Category Archives: travel

I Forgot My Lunch! Picnic Time

Actual lunch from 2002 backpacking trip

I’m unpacking my bag at work today and I realize I forgot my lunch! I try to limit eating lunch at restaurants to twice a week, usually when the entire company goes out to eat together. I could use up one of my restaurant meals, or I could get creative!

I needed to run an errand at the grocery store near work (a benefit of urban frugalism), so I decided to run it right before lunch and pick up some lunch ingredients as well. I was reminded of the backpacking trip I took across Europe 10 years ago, and how I’d walk into grocery stores and pick up lunch and dinner for the day, hopefully for a couple of euros at most.

So I bypassed the deli counter and grabbed myself a small loaf of organic bread, and a tiny wedge of French goat cheese to go with it. When I got back to the office I got an organic nectarine from the fruit basket. And I always keep a jar of trail mix on my desk to combat the mid-afternoon munchies. So I added a handful of that to the mix.

And that’s the lunch I’m eating as I write to you. It was under $4, mostly organic, and better than most leftovers (unless you live with a professional chef).

Advertisements

How we got paid $200 to fly to San Francisco

This week, Venessa and I are taking a short trip to San Francisco. We don’t travel often, especially not by air. It’s bad for the environment, I don’t like what the government has done to our freedoms, and there are so many places in the Pacific Northwest that I haven’t explored yet, it seems like a shame to go somewhere else.

Largest caggage at the local fair

But every once in a while we get a travel bug that can’t be satiated by our environs. This one was prompted by some junk mail I got a few months ago. It was one of those frequent flyer credit cards offering a 50,000 point signup bonus. Equivalent to two free flights, they said.

A side note on credit cards: I have 2 rewards cards (REI and Amazon) and a Schwab cash-back card that just got bought out by Bank of America so I’m going to cancel it. Trent from The Simple Dollar has two good rules governing rewards cards:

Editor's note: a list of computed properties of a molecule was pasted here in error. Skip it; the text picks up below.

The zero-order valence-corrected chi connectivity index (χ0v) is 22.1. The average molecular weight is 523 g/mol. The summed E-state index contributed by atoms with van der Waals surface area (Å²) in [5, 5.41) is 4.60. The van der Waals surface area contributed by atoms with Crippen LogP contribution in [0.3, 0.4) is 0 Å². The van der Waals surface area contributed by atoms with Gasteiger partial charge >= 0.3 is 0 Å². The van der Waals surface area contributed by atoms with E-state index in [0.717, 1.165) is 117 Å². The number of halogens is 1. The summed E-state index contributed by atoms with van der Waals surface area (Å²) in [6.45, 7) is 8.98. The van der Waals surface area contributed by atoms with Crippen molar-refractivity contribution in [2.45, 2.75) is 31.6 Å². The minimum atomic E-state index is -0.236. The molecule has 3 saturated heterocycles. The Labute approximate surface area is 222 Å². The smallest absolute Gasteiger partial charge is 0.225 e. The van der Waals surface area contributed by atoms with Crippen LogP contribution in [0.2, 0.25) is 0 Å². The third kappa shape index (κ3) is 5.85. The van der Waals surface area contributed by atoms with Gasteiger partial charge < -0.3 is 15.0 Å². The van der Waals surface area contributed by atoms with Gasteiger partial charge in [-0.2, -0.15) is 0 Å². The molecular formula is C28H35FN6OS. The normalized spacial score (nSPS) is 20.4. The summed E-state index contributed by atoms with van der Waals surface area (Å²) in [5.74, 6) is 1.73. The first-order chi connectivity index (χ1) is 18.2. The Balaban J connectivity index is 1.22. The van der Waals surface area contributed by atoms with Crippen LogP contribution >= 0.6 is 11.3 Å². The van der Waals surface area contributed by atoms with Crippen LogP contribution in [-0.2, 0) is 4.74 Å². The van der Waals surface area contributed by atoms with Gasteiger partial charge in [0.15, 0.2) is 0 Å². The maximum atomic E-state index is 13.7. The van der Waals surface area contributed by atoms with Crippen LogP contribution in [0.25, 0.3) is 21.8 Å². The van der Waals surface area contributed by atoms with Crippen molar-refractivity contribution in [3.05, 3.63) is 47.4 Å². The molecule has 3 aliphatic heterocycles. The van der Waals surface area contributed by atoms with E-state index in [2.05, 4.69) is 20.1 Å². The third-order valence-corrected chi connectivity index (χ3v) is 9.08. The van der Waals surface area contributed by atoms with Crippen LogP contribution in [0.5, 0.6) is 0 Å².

1. It doesn’t matter what rewards card you have if you’re carrying a balance. If you won’t be able to pay your balance in full every month, cut up that card.
2. The best rewards program is the one that most closely matches what you buy and where you buy it.

Since I don’t buy airplane tickets very often, why’d I sign up for this card? Here’s the story:

I looked at the airline’s website and saw how many “points” out of my signup bonus a trip for 2 to San Francisco would cost. Then I looked at the same trip in dollars. It was $600, more than twice as much as the cheapest flight to San Francisco from Seattle, offered by Virgin America.

So here’s what I did. I signed up for the card anyway, and got the 50,000 points. Then I went over to the “other ways to redeem your points” section of the website, and spent all the points on $500 worth of Amazon.com gift cards. (I can’t believe they let you do this.) Amazon is a big enough website that their gift cards are extremely liquid, and we use it frequently enough that the cards about have the same value as cash for us anyway.

We booked the Virgin America flight for $300, and pocketed the $200 difference to use as spending money on the trip. After the gift cards came, I called the credit card company and canceled the credit card. I’m sure my credit score took a hit for this, but I don’t plan on borrowing money any time soon (if ever), so it’s not a problem. I even got the yearly card fee refunded since I had the card for such a short time. Never hurts to ask.

I might take a break from posting here since I’m not taking a laptop on the trip. See ya!